EU and IMF divided over how fast Greece needs to reduce debt burdenTuesday 13 November 2012 20.42
A significant difference has emerged between the European Union and the International Monetary Fund over how fast Greece needs to reduce its debt burden.
The dispute became public following a meeting of eurozone finance ministers in Brussels last night.
While the government in Greece seems likely to secure €31bn in promised bailout funds within a week or so, the country's international lenders have clashed over the longer-term date to reduce the country's debt.
The most immediate problem facing Greece was apparently solved last night.
EU Commission Vice-President Olli Rehn told journalists that Greece would be able to refinance €5bn worth of treasury bills by Friday, although he did not explain how this would be done.
Both EU and IMF officials have praised Greek politicians for agreeing on more than €9bn of spending cuts over the next two years.
The head of eurozone finance ministers, Jean-Claude Juncker, said this should mean Greece secures more than €31bn in badly-needed bailout funds by 20 November, if certain remaining but unspecified conditions are fulfilled.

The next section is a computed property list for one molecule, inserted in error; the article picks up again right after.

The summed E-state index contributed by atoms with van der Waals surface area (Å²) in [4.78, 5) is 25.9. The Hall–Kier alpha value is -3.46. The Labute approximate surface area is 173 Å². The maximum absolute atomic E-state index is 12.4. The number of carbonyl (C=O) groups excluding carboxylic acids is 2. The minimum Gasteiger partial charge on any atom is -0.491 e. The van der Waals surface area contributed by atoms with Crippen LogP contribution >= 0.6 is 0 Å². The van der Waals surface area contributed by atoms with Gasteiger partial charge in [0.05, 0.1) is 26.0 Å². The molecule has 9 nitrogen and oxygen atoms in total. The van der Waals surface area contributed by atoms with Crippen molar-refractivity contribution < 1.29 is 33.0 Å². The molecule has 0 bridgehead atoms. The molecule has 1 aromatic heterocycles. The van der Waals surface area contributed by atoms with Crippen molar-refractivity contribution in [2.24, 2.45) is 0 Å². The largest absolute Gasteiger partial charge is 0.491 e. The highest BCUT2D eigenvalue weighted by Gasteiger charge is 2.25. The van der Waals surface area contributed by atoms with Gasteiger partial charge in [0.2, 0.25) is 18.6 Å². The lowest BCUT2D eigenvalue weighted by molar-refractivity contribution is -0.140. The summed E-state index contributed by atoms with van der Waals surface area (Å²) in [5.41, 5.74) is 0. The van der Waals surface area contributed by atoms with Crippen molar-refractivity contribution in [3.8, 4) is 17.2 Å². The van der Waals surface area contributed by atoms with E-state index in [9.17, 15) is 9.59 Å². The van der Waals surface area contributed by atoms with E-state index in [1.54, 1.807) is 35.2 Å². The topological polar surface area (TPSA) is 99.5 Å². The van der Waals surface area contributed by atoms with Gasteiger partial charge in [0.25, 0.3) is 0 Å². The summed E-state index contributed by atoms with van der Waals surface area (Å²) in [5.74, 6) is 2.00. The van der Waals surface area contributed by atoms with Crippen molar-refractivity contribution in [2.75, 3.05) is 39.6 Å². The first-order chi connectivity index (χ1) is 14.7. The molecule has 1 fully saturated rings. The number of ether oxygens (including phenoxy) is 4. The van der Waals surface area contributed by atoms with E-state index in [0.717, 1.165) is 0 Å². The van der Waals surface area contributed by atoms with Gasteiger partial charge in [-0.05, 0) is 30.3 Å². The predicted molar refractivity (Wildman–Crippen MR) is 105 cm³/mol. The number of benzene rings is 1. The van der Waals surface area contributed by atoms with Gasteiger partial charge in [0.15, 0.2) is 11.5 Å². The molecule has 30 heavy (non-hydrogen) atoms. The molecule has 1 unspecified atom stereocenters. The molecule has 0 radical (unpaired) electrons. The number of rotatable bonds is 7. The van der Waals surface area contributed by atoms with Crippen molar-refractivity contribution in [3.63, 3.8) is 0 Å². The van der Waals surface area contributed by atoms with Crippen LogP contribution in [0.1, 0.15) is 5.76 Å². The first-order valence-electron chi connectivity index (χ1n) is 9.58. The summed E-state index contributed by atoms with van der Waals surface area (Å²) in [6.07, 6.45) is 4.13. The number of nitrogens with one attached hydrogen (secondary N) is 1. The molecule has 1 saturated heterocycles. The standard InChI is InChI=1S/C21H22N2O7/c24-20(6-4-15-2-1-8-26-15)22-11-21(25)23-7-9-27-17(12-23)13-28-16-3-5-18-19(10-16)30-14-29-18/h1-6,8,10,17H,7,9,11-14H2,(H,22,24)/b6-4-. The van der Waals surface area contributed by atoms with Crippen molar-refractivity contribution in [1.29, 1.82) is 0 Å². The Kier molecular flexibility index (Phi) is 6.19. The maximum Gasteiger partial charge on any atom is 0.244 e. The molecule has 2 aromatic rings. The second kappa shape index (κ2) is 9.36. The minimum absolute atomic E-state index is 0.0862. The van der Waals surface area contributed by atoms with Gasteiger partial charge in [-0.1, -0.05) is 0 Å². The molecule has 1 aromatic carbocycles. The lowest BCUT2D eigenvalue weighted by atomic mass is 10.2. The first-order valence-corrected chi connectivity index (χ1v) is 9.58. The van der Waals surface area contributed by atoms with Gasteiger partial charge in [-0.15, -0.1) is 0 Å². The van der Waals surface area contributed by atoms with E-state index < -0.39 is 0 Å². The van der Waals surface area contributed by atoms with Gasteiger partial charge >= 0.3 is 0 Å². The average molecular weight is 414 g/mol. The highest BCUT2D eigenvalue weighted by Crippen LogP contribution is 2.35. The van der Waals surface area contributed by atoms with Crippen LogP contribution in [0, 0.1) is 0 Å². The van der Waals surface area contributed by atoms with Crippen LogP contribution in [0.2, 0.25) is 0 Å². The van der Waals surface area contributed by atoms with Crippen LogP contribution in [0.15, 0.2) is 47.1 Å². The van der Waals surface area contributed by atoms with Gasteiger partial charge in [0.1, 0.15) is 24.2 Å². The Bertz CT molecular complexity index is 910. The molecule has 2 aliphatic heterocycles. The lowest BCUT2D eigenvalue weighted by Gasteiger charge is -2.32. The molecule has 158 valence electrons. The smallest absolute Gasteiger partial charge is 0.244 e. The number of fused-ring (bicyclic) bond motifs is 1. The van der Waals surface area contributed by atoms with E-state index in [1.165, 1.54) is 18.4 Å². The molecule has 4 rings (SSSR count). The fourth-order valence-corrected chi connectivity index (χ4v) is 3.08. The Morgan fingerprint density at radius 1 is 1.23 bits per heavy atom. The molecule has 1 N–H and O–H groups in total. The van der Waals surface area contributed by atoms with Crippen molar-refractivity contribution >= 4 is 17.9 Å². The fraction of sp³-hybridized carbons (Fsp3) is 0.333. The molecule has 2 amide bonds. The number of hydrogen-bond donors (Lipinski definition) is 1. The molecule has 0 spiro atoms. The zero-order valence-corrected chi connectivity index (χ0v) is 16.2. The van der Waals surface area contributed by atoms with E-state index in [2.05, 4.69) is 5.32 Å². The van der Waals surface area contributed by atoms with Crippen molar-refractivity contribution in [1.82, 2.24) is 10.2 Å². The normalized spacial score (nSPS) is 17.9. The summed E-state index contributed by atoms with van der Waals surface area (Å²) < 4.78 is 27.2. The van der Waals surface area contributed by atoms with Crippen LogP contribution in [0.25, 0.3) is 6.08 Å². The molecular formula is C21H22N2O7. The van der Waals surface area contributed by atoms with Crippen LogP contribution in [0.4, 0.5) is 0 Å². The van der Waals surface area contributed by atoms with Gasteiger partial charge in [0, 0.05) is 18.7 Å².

Unusually at the news conference, Mr Juncker openly clashed with the head of the IMF, Christine Lagarde, over the longer-term time-table to reduce Greek debt.
Mr Juncker said ministers wanted to change the EU/IMF target for Greece to reduce its debts to 120% of gross domestic product from 2020 to 2022.
Yet, Ms Lagarde stated bluntly that the IMF remained of the view that the 2020 target was appropriate.
When Mr Juncker said "I'm not joking", Ms Lagarde shook her head.
The Minister for Finance, Michael Noonan, has predicted that the dispute will be resolved over the coming week.
He described the row as “nothing very unusual in my experience”.
Mr Noonan said there had not been a lot of differences over Greece during discussions last night, and he presumed any remaining problems would be resolved.
Asked about Ireland's campaign for debt relief, Mr Noonan said that the subject wasn't discussed as part of the main agenda and that there had been “no particular advance made”.
However he raised the issue with his colleagues on an individual basis.
Mr Noonan was speaking in Brussels after leaving the meeting of all 27 EU finance ministers to return for Dáil business.